Amphitheatre of Pompeii

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Amphitheatre of Pompeii
Pompeji - Arena.jpg
LocationPompeii, Campania, Italy
Coordinates40°45′5″N 14°29′42″E / 40.75139°N 14.49500°E / 40.75139; 14.49500
TypeAmphitheatre
Length135 metres (443 ft)
Width104 metres (341 ft)
History
Foundedc. 70 BC
Abandoned79 AD, Eruption of Vesuvius
Site notes
Excavation dates1748, 1813-16 [1]

The Amphitheatre of Pompeii is one of the oldest surviving Roman amphitheatres. It is located in the ancient Roman city of Pompeii, and was buried by the eruption of Vesuvius in 79 AD, that also buried the city of Pompeii and the neighbouring town of Herculaneum.

Six bodies were found during the excavations.[2]

Design and construction[edit]

Exterior

Built around 70 BC, the amphitheatre is one of the earliest Roman amphitheatres built of stone; previously, they had been built out of wood.[3]

Contemporarily, it was known as a spectacula rather than an amphitheatrum, since the latter term was not yet in use at the time. It was built with the private funds of Gaius Quinctius Valgus and Marcus Porcius (a relative of Julius Caesar's rival).

The design is seen by some modern crowd control specialists as near-optimal. Its washroom, located in the neighbouring palaestra has also been cited as an inspiration for better bathroom design in modern stadiums.

The amphitheatre measures 135m long and 104m wide. The arena (pit) is measured to be 6m below ground level. The only internal features of the amphitheatre at Pompeii were a corridor that cut into the base of cavea. This corridor ran the circumference of the amphitheatre and is used to access the arena.[4]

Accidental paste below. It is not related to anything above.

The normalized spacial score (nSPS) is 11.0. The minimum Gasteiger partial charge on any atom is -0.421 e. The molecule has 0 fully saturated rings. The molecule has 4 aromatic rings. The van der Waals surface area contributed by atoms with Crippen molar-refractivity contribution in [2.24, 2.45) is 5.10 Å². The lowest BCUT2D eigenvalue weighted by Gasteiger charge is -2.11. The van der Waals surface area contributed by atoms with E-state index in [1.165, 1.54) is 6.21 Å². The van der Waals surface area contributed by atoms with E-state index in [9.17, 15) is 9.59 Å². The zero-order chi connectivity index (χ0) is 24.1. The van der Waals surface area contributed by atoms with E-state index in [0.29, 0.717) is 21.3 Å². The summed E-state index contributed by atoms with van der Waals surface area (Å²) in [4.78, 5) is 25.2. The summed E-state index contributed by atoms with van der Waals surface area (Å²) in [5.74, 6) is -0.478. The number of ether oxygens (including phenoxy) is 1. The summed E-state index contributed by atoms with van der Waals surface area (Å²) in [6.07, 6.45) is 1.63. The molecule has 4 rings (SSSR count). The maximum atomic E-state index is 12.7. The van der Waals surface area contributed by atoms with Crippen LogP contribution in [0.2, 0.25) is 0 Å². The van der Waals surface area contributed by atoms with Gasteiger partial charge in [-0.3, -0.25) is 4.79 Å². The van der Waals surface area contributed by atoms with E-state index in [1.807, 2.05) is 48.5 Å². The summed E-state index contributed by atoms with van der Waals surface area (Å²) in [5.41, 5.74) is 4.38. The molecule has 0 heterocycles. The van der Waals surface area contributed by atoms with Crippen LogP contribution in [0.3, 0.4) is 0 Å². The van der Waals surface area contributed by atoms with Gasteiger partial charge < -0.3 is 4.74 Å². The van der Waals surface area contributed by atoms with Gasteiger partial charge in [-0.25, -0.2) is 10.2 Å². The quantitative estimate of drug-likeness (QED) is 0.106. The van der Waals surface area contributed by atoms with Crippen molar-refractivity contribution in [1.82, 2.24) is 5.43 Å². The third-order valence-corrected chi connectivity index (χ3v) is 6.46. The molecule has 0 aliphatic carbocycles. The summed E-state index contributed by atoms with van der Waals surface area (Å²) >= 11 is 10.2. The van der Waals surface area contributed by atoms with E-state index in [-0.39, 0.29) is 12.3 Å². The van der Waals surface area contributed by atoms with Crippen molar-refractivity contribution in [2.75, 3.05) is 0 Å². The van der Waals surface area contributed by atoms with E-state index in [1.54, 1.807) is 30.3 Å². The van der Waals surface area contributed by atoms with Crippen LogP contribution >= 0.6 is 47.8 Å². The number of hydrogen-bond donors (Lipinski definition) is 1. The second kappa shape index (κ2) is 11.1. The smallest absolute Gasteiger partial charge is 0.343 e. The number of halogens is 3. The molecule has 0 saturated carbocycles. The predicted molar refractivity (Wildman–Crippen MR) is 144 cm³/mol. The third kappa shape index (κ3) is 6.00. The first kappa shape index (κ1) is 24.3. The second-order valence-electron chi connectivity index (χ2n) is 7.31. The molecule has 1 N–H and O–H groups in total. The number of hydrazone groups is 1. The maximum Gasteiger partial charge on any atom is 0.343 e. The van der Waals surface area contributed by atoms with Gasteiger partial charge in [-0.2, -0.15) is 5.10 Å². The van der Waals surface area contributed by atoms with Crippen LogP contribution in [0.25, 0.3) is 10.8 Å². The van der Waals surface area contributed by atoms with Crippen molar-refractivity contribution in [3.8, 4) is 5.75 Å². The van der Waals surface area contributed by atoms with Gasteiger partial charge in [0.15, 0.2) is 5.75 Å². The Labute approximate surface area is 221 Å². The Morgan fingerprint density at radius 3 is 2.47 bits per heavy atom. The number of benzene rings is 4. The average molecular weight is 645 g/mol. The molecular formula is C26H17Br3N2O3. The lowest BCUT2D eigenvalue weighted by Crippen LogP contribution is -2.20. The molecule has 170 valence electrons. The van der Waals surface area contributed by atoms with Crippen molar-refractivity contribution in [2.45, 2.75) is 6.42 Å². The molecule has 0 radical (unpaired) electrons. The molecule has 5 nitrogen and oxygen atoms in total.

Fresco depicting the riot between the Nucerians and the Pompeians around the Amphitheatre of Pompeii, National Archaeological Museum, Naples

Gladiatorial contests[edit]

The preservation of Pompeii and its amphitheatre have given insights into the gladiatorial culture of Rome. Around 59 AD, a deadly brawl occurred between Pompeiians and residents of Nuceria during games in the amphitheatre, resulting in a 10-year ban on such events.[5]

Earthquake[edit]

The amphitheater was damaged by an earthquake in 62 AD. The magistrate Cuspius Pansa and his son undertook its restoration.[6]

Modern uses[edit]

Aside from being a historical landmark and an object of archaeological study, the amphitheatre has been used for concerts and other public events in modern times. Over a 4-day period in October 1971, Pink Floyd made a concert film at the amphitheatre, titled Pink Floyd: Live at Pompeii. David Gilmour, the band's guitarist, returned to perform two concerts at the amphitheatre in July 2016 as part of his Rattle That Lock Tour.

Pink Floyd live in Pompeii

In September 1991, Frank Sinatra was granted special permission by the site's chief archaeologist to perform in the amphitheatre.[7]

In 2015 a temporary museum was installed in the centre of the amphitheater. The pyramidal structure was designed to resemble Mount Vesuvius, and housed the installation "Pompeii and Europe from 1748 to 1943", which displayed casts of 20 victims of the eruption and photographs of the excavations.

Gilmour's 2016 concerts saw the first public performances in the amphitheatre since 79 AD[8] and can be seen on the live album/video Live at Pompeii.

In 2018, the venue hosted a live performance to an audience by progressive rock group King Crimson.

See also[edit]

References[edit]

  1. ^ Overbeck 1884, p. 178.
  2. ^ Impact of the AD 79 explosive eruption on Pompeii, II. Causes of death of the inhabitants inferred by stratigraphic analysis and areal distribution of the human casualties Giuseppe Luongoa et al., Journal of Volcanology and Geothermal Research 126 (2003) p192 doi:10.1016/S0377-0273(03)00147-1
  3. ^ "Architecture at Pompeii".
  4. ^ "Pompeii's Amphiteatre".
  5. ^ Tacitus (c. 100). "ch. 1". Annals, Book 14.
  6. ^ Jacobelli 2003, p. 56.
  7. ^ "OL' BLUE EYES TO PLAY THE RUINS OF POMPEII". Deseret News. Aug 1, 1991. Retrieved 9 March 2020.
  8. ^ Barton, Laura (2016-07-10). "David Gilmour review – Pompeii rocks again". The Observer. ISSN 0029-7712. Retrieved 2017-11-28.

Bibliography[edit]

Further reading[edit]

External links[edit]

Coordinates: 40°45′05″N 14°29′42″E / 40.751264°N 14.494970°E / 40.751264; 14.494970 (Pompeii)